State Department lawyers sent a note last month to the judge saying that if the case were not thrown out "the implications of plaintiffs' claims are astounding ... as they would (if accepted) open the courthouse doors of the American legal system for former enemy nationals and soldiers claiming to have been harmed by
the United States Armed Forces" during war.

The defoliant was used during the 1954-1975 Vietnam war to deprive the US enemy of jungle cover.

In 1984 seven US chemical companies paid 180 million dollars to keep a veterans' class action suit out of court.

===


Chemical companies seek end to Agent Orange litigation

February 28, 2005
Associated Press
www.newsday.com

NEW YORK -- Chemical companies that supplied Agent Orange to U.S. forces in Vietnam asked a federal judge in Brooklyn on Monday to dismiss a lawsuit by Vietnamese citizens who say they were poisoned by the defoliant.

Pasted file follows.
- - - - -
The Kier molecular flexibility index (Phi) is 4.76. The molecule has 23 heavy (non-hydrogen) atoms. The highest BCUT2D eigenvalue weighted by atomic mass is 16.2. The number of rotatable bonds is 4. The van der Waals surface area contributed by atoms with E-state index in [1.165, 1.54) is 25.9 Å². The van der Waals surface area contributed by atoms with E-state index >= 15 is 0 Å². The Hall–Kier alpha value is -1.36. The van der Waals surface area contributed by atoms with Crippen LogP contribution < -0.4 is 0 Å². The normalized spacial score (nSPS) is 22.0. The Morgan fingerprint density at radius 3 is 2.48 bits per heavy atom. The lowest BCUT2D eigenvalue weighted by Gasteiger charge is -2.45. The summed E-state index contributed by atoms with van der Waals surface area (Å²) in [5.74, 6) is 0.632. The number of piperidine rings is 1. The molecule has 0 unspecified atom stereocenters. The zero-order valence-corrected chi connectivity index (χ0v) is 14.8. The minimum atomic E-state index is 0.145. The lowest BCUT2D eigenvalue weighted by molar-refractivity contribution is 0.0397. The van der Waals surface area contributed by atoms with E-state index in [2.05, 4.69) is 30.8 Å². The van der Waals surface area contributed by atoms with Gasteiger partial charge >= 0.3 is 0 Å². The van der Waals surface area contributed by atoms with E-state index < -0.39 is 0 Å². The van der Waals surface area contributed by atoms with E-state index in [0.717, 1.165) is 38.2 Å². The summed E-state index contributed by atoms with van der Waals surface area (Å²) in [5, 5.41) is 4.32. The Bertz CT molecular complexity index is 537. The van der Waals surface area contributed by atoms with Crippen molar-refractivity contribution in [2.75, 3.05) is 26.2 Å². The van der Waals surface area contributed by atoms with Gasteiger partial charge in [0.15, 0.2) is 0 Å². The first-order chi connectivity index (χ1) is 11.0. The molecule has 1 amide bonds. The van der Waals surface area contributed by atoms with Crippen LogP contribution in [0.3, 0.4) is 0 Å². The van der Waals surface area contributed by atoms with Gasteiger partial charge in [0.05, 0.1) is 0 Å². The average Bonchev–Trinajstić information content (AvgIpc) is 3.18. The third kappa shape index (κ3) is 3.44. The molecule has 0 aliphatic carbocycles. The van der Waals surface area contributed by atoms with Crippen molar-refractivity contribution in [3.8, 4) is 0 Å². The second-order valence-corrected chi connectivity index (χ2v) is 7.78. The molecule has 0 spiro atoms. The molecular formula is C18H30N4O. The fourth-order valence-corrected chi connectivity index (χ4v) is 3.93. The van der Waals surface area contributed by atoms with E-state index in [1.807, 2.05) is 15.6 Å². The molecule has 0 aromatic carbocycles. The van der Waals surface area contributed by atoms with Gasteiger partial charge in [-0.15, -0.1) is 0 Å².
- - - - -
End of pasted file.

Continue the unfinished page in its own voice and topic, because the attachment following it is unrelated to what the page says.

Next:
The plaintiffs allege that Monsanto, Dow Chemical and more than a dozen other firms violated international laws barring the use of poison and chemical weapons by producing Agent Orange, which caused tumors, birth defects and other serious health problems. They are seeking potentially billions of dollars in damages.

Lawyers for the companies argued Monday that U.S. courts had no power to penalize the corporations for executing the orders of an American president exercising his powers as commander-in-chief. They also said that international law generally exempted corporations, as opposed to individuals, from criminal and civil liability for alleged war crimes.